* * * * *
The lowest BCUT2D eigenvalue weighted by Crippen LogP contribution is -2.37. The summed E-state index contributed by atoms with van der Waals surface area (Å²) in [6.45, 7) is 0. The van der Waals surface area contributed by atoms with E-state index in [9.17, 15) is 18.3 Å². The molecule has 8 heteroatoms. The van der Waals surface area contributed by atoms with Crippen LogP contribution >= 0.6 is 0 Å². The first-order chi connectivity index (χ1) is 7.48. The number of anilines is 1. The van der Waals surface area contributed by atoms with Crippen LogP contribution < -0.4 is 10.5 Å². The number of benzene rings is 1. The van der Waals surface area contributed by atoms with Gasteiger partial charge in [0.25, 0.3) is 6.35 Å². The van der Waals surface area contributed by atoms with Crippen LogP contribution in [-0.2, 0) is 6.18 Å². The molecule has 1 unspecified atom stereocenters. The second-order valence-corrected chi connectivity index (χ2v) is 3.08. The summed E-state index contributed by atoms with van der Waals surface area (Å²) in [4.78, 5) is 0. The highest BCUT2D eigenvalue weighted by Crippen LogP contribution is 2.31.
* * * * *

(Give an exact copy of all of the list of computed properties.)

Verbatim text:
The lowest BCUT2D eigenvalue weighted by Crippen LogP contribution is -2.37. The summed E-state index contributed by atoms with van der Waals surface area (Å²) in [6.45, 7) is 0. The van der Waals surface area contributed by atoms with E-state index in [9.17, 15) is 18.3 Å². The molecule has 8 heteroatoms. The van der Waals surface area contributed by atoms with Crippen LogP contribution >= 0.6 is 0 Å². The first-order chi connectivity index (χ1) is 7.48. The number of anilines is 1. The van der Waals surface area contributed by atoms with Crippen LogP contribution < -0.4 is 10.5 Å². The number of benzene rings is 1. The van der Waals surface area contributed by atoms with Gasteiger partial charge in [0.25, 0.3) is 6.35 Å². The van der Waals surface area contributed by atoms with Crippen LogP contribution in [-0.2, 0) is 6.18 Å². The molecule has 1 unspecified atom stereocenters. The second-order valence-corrected chi connectivity index (χ2v) is 3.08. The summed E-state index contributed by atoms with van der Waals surface area (Å²) in [4.78, 5) is 0. The highest BCUT2D eigenvalue weighted by Crippen LogP contribution is 2.31.